IKEA, the world’s largest furniture distributor, hasn’t let the death of its founder put it off its game. In a statement that would make the late Ingvar Kamprad proud, the company announced that in 2019, over 70 percent of all materials used to make its products were either renewable or recycled. And IKEA’s not done yet.
From the company’s headquarters in Älmhut, Sweden, a company spokesperson announced that its goal is to become a “circular and emission-free company” by 2030, while remaining broadly affordable and continuing to grow its outreach.
By 2030, IKEA wants to use only recycled materials in 100 percent of its products, which will involve some re-imagining of what it will have on offer. IKEA also wants all of its stores, manufacturing centers, and fleets to run on entirely renewable energy.
“By applying these measures and given our scope we will have the opportunity to inspire and improve the quality of life for several billion people,” said Inter IKEA Group CEO Torbjörn Lööf in a statement on August 5, 2020.
Currently, IKEA uses approximately 1 percent of all newly harvested lumber each year. The company wants to cut that to zero and use only reclaimed wood. In addition, it intends to begin offering repair services and repurchasing furniture that customers no longer need. These measures are designed to discourage people from treating its products as disposable, prolonging their life and reducing waste. Those same practices will be put into play in their stores and offices: “reduce, reuse, recycle” is becoming the company motto.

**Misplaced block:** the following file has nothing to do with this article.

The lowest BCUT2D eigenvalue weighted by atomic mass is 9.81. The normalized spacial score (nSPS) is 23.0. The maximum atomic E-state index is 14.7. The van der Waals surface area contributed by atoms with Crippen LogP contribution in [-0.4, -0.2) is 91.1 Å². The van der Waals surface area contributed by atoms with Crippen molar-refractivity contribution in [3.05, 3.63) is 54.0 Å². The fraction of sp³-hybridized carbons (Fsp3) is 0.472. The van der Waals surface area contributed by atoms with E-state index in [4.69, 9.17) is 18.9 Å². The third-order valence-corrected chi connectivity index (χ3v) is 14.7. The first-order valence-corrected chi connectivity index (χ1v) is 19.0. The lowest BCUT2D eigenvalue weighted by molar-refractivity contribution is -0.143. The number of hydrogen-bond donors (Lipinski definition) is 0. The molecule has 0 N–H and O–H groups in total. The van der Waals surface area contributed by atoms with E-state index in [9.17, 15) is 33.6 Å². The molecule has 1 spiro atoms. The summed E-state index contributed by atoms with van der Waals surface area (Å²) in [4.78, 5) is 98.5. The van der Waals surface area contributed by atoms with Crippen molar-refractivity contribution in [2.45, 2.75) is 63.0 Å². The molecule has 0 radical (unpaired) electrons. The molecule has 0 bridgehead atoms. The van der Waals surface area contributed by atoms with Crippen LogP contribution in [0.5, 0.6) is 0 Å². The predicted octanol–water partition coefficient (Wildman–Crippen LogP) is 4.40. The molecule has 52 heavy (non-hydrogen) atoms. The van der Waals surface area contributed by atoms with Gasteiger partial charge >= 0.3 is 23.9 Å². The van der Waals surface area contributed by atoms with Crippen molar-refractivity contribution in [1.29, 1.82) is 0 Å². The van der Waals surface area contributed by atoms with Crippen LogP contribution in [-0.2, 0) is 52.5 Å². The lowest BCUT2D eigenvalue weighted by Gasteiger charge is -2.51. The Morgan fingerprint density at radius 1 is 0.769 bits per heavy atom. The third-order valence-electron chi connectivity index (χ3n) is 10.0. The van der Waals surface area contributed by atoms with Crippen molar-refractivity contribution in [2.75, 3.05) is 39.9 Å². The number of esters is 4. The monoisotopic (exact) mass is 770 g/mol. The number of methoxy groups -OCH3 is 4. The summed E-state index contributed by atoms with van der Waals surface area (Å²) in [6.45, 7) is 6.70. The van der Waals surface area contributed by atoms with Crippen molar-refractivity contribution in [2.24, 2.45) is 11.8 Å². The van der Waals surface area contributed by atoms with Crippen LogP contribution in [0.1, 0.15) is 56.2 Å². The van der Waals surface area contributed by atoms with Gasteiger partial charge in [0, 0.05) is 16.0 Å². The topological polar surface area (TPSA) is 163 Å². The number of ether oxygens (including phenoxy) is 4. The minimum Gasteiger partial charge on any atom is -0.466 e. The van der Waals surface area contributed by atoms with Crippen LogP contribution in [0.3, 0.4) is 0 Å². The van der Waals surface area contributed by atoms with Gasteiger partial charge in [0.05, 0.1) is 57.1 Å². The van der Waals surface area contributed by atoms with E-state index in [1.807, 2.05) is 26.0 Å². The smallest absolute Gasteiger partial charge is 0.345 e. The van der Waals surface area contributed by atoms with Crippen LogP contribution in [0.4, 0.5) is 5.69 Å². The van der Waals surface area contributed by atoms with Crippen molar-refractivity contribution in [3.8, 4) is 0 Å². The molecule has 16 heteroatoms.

IKEA’s goal is to be a role model for responsible, sustainable behavior. Stores will both be solar-powered and sell solar panels. The iconic cafe will prioritize vegetarian dishes and sell only sustainable food products, without single-use plastics. IKEA has always wanted customers to walk through their showroom and be inspired. But now, customers can get inspiration on how to reduce their impact as well as how to design their homes.
Photo: An IKEA showroom. Credit: nomadFra / Shutterstock.com